But Daniel was not released.
Instead, detectives went about constructing a case to support his confession. They found Adrian Grimes, a drug dealer who frequented the same park where Daniel was arrested that night. Grimes said he had seen Daniel in the park at 7:30 p.m. that night. They found two police officers who, weeks after the murders, filed a report saying they’d seen Daniel in an alley near the shooting around 9:30 p.m.
And three months later, detectives arrested Mixon. Detectives said Mixon confessed and said that he’d seen Daniel in the park just prior to the murders—bolstering the case against Daniel.
There was a lot at stake for the detectives, who said all eight defendants had confessed. Because all of them had implicated Daniel in the murders, if Daniel’s confession were to fall apart, the rest of the case would be in jeopardy.
By the time Daniel went on trial in 1995, the cases against Brown and Akia Phillips had been dismissed. A judge had ruled that Brown had been arrested illegally and that detectives had made an improper promise to Phillips to induce him to confess. Another defendant, Rodney Mathews, had been acquitted.
But the prosecution was still relying on Daniel’s confession, as well as the testimonies of Grimes, the officers who said they’d seen Daniel in the alley, and two other police officers who claimed that the records showing Daniel’s 10 p.m. release were unreliable. That was enough for the jury—Daniel was convicted and sentenced to life in prison without parole.
Six years later, we believed our investigation had demolished the prosecution’s case. Grimes told us that when he said he’d seen Daniel in the park, he was lying in return for leniency on a pending drug case. The woman who’d identified Mixon the night of the murders said she’d resisted efforts by police and prosecutors to identify Daniel, even after she was shown Daniel’s confession. “They said it’s not lying because it’s in the confessions,” she told us. “They just wanted the boys. If those boys had been there, I sure would have said so, no problem.”
We found state records, which showed that the officers who’d turned in the belated report had made false statements in their report.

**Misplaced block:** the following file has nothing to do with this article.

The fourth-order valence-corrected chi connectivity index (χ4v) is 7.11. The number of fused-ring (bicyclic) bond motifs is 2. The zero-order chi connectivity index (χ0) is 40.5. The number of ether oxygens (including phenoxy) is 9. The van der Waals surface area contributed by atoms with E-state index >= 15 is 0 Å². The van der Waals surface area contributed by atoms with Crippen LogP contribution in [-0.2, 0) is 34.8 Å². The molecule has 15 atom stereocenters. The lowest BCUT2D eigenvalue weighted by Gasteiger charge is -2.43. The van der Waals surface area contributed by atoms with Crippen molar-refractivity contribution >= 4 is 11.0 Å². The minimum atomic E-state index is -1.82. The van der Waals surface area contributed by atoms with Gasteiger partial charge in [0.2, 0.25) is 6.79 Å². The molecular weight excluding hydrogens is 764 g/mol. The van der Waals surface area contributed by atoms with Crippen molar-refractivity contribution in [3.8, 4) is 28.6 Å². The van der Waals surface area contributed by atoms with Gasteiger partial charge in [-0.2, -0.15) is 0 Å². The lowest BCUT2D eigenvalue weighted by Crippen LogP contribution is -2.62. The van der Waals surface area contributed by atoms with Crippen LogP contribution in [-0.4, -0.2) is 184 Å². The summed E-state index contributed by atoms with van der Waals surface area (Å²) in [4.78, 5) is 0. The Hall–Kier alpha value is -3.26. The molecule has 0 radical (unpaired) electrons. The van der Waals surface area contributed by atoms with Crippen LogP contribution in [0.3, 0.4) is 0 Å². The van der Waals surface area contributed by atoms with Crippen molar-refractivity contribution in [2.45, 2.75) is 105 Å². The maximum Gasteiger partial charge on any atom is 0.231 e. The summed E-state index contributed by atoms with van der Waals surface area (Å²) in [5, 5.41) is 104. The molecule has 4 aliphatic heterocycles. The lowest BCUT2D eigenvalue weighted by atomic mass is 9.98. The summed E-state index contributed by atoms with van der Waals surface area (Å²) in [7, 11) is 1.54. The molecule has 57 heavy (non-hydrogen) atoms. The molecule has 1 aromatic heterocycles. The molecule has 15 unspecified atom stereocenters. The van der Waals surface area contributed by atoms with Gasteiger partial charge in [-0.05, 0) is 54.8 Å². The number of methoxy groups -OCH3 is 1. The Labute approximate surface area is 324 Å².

And we found police reports that had been turned over by prosecutors in one of Daniel’s codefendant’s cases but never been furnished to Daniel’s defense lawyer. One report said police were looking for James Anderson, who had been in the jail with Daniel on the night of the murders. There was no indication that Anderson had ever been found.
We found him in a downstate Illinois jail following his arrest for check forgery. Anderson told us that he had been interviewed by detectives and that he told them that he remembered being in the cell with Daniel. “I said I remembered the kid,” Anderson said. “But then they sort of lost interest.”
By the time our findings were detailed, Patrick had been convicted and sentenced to life without parole. And Gardner and Paul Phillips had been convicted as well, and each sentenced to 30 years in prison.
When it came to Daniel, Cook County prosecutors had no interest in our evidence. They stood by his original confession.
Steve and I were haunted by the case. We kept at it, encouraged by our editors at the Tribune. We met with Mixon in prison, where he was serving a life sentence without parole after being convicted of the murders. Mixon told us three other men were with him at the scene of the murders, but that Daniel and the other six defendants were not among them. We found Mixon’s former girlfriend, who said Mixon had told her for years that Daniel and the others were not involved.
We found a man named Willie Lee Triplett—the police hadn’t at the time—who told us he was in the courtyard of the apartment building on the night of the murders and saw Mixon and three others leave. None of them were Daniel or the other co-defendants, he said.
We published more articles detailing the mounting evidence showing that Daniel—and apparently all of the other defendants, save Mixon—were innocent.
In March 2003, the state’s attorney’s office said prosecutors and detectives had reviewed the evidence, but nothing had changed. The convictions were solid, the office declared.
Two months later, we reported that we had found a man who said he was with Paul Phillips playing video games at the time of the murders—another chink in the prosecution’s proof. A lawyer filed a petition on behalf of Daniel, Paul Phillips, Gardner, Patrick and Mixon, seeking a hearing on the evidence we had uncovered, but the petition was dismissed. Daniel filed a petition for a federal writ of habeas corpus, but it too was denied without a hearing.
Daniel’s case seemed to be at a dead end.